When I was a little kid, I was the one who was always toting around a billion books in my wake. It didn’t matter if it was fiction or non-fiction, big or small – if it was a book, I’d read it. So, it came as no surprise that when I grew up, I decided that I wanted to get a job in publishing.
That’s easier said than done.
Without going into too much detail – I really had to work for it. I knew right off the bat that I was going to be a few steps behind people living in big cities like New York or Chicago where publishing internships were a dime a dozen. That meant I had to work ten times harder to make an impression on the publishing powers-that-be. It also meant that I had to do my research.
From the moment I decided to set my career goals – the top of which, was to get a job in publishing – I did nothing but memorize the lingo and immerse myself in the world of books, both digital and print. Living in the Midwest, I knew it was next to impossible to find a publishing gig comparable to what you’d find in a bigger city so my first goal was just to get my foot in the literacy door. So I did.
My first internship was actually a marketing position but it was for a local literacy council. That was good enough for me and it proved to be a great fit. Not only did I learn to interact with local authors and built up my professionalism, but it was my experience at my first internship that landed me an internship at a local small-scale publishing company. From there, I continued to gain experience in the publishing world and by the time I graduated, I had officially had four internships under my belt. And it felt good.
During my entire collage career the Market Books were my friends. I would continually use them to check out leads and use them as the freelancing source that they were meant to be. In all actuality, they were the first books I usually picked up in the morning and the last ones I put down before I went to bed. (I practically breathed them in!) So you can only imagine my delight when I was called to interview for F+W, a Content + eCommerce Company – the publisher of the very books that taught me everything I needed to know about publishing!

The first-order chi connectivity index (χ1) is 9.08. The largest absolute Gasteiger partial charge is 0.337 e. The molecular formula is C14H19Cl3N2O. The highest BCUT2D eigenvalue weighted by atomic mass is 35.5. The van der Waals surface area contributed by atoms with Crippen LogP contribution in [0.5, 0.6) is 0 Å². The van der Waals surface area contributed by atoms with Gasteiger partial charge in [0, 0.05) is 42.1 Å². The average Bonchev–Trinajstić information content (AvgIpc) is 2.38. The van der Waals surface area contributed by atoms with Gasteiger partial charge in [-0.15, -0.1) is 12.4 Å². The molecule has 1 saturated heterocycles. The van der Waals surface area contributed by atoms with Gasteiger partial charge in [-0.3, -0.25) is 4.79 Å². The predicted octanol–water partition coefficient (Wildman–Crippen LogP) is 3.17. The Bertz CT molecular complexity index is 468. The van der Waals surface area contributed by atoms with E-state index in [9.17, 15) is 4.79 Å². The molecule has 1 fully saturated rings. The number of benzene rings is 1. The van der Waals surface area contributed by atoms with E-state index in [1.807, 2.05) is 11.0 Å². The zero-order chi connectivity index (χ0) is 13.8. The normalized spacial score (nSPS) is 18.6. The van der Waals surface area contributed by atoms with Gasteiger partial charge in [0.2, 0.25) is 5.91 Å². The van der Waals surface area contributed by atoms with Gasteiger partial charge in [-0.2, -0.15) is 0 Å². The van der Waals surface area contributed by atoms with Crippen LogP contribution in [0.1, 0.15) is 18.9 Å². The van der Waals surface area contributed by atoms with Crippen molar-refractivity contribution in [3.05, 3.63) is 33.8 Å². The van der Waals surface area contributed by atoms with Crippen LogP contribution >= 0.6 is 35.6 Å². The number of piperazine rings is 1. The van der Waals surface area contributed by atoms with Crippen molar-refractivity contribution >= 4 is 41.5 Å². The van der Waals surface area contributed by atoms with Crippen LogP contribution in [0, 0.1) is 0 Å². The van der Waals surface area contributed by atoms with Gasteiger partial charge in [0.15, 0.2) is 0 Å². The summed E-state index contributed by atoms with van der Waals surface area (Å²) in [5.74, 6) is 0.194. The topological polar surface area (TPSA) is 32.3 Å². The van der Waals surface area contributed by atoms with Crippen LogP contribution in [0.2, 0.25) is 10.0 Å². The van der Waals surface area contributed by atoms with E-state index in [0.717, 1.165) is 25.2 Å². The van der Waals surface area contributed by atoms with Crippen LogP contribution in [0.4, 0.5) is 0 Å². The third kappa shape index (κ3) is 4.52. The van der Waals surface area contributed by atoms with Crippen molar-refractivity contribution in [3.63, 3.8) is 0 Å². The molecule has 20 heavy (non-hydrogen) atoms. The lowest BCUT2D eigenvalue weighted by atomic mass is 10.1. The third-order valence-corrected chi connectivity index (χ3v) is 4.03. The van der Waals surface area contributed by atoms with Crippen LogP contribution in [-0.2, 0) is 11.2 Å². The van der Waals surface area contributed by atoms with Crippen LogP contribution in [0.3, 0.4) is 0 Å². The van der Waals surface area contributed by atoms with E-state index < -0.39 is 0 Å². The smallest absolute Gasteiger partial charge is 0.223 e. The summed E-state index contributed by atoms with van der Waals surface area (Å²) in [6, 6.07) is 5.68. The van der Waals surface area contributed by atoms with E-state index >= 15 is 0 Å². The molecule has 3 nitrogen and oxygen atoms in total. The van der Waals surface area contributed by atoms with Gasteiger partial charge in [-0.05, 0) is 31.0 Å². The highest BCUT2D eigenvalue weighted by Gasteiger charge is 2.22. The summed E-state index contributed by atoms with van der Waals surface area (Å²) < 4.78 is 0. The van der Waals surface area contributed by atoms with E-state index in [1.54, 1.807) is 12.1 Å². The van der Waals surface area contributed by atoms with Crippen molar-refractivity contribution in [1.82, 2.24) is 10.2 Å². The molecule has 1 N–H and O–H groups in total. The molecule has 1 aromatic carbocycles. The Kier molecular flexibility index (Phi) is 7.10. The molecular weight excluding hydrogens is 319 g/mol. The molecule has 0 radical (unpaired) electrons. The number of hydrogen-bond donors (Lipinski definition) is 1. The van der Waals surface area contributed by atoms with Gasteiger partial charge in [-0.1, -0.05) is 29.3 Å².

After weeks of interviews and an epic editorial test (that may or may not have intimidated me to death), I was officially hired on as an associate editor. To say I was overjoyed would be an understatement, but to say I was terrified would be dead-on. After so many years of planning, I had finally come to achieve my goal and I was scared to death that I would somehow mess it all up.
On my first day of work, my mother gave me this card by DCI Studios that pretty much summed up my emotional turmoil at the time. It was so perfect, in fact, that it’s been chilling out on my fridge door for the past two years as a reminder of the effort and constant self-doubt that it takes to overcome and achieve any goal. For the most part, I had forgotten about the card since its presence has essentially become over-looked every time I enter the kitchen. But last week, as I was prepping to write up a blog post for AMO, I grabbed the 2006 Artist’s & Graphic Designer’s Market book from off the shelf for a little inspiration…
Lo and behold, what did I find as I flipped through the pages? An exact copy of the very card my mother gave me on my first day of work here! It may seem like a little thing or just a happy coincidence but, to me, it was a wonderful reminder of what it feels like to accomplish a goal. I’ve been so blessed on my career journey and I have so many people to thank for all of my wonderful experiences. It’s my hope that I never forget the terror and excitement that goes hand-in-hand with achieving a much sought after goal.
And let me be the first to say – it’s worth it!
If you enjoyed this AMO blog post, then you might like some of these:
How to Stay on Track & Get Paid: Record-Keeping for Artists
Setting Goals by Ilise Benun
Achieve Your Art and Photography Dreams in the New Year